Some brilliant advice on office politics from the advertising pioneer David Ogilvy:
“In your day-to-day negotiations with clients and colleagues fight for the kings and queens and bishops but throw away the pawns. A habit of graceful surrender on trivial issues will make you difficult to resist on those rare occasions when you must stand and fight on a major issue.”
This kind of thinking can be particularly difficult for Stoics to grasp, being that this is a philosophy of principle and virtue. Shouldn’t we always insist on what is right? Why would we ever compromise when we hold a superior position?
Well, the actual Stoics not only dealt with workplace politics, they were also players in actual politics. Cato, Thrasea, and Barea Soranus were Roman senators. They held positions of enormous responsibility. Yet their Stoic principles could not change the fact that politics are still politics—and compromise is necessary. If you want to get things done, that is.
Cato, for his part, struggled with this idea. He often engaged in long, protracted fights about trivial issues. And when Caesar came and upended the Republic? Yes, Cato bravely stood and fought. But, oh, how might that sacrifice have been made unnecessary had he worked with Caesar and other opponents earlier to solve Rome’s pressing problems? And if that hadn’t worked, how many more people might have seen the direness of Cato’s stand and been inspired to stand with him, had he not developed a reputation as being insufferable by so many?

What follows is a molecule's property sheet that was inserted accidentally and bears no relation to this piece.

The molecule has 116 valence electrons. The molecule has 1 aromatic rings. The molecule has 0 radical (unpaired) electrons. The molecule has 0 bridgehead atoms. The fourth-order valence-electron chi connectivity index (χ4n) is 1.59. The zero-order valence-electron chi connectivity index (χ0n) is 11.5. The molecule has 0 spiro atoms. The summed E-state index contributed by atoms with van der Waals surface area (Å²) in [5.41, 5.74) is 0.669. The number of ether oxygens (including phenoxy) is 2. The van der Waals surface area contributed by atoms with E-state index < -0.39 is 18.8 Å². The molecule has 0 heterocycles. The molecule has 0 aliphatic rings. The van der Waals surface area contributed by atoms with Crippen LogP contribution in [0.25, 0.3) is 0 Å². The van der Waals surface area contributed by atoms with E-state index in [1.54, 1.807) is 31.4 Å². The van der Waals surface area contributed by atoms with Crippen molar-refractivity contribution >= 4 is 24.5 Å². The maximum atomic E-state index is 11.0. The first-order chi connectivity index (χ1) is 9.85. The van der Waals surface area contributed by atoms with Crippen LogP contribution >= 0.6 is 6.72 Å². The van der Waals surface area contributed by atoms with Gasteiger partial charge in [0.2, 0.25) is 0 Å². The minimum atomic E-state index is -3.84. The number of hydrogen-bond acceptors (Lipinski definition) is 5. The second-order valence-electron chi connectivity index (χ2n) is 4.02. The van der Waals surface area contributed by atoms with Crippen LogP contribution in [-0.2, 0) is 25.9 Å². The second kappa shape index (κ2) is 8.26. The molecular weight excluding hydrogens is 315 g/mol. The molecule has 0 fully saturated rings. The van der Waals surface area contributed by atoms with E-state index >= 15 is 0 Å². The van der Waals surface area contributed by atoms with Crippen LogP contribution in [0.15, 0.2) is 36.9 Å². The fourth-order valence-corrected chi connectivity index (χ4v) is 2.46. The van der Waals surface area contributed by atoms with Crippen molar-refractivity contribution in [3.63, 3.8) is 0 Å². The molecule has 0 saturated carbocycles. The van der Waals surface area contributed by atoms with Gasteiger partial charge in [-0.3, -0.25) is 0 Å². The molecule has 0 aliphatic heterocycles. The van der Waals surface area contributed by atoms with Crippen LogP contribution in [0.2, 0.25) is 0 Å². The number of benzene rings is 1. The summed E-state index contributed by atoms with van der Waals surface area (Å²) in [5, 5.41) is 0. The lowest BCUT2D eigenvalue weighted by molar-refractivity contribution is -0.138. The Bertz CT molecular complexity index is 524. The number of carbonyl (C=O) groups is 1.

Point being: Your principles are not a mandate to die on every hill and chase every doubter or critic. Not every disagreement need be dealt with by a duel at dawn. There’s nothing Stoic in being pedantic or controlling or absolute, just as there is none in being the boy-who-cried-wolf.
Know how to give and surrender, and gladly give up pawns. That doesn’t mean you relax the standards to which you hold yourself, but it does mean you don’t need to win every move. Keep your eye on the prize. On winning when it matters and taking the stands that must be taken, to win not the battle, but the war.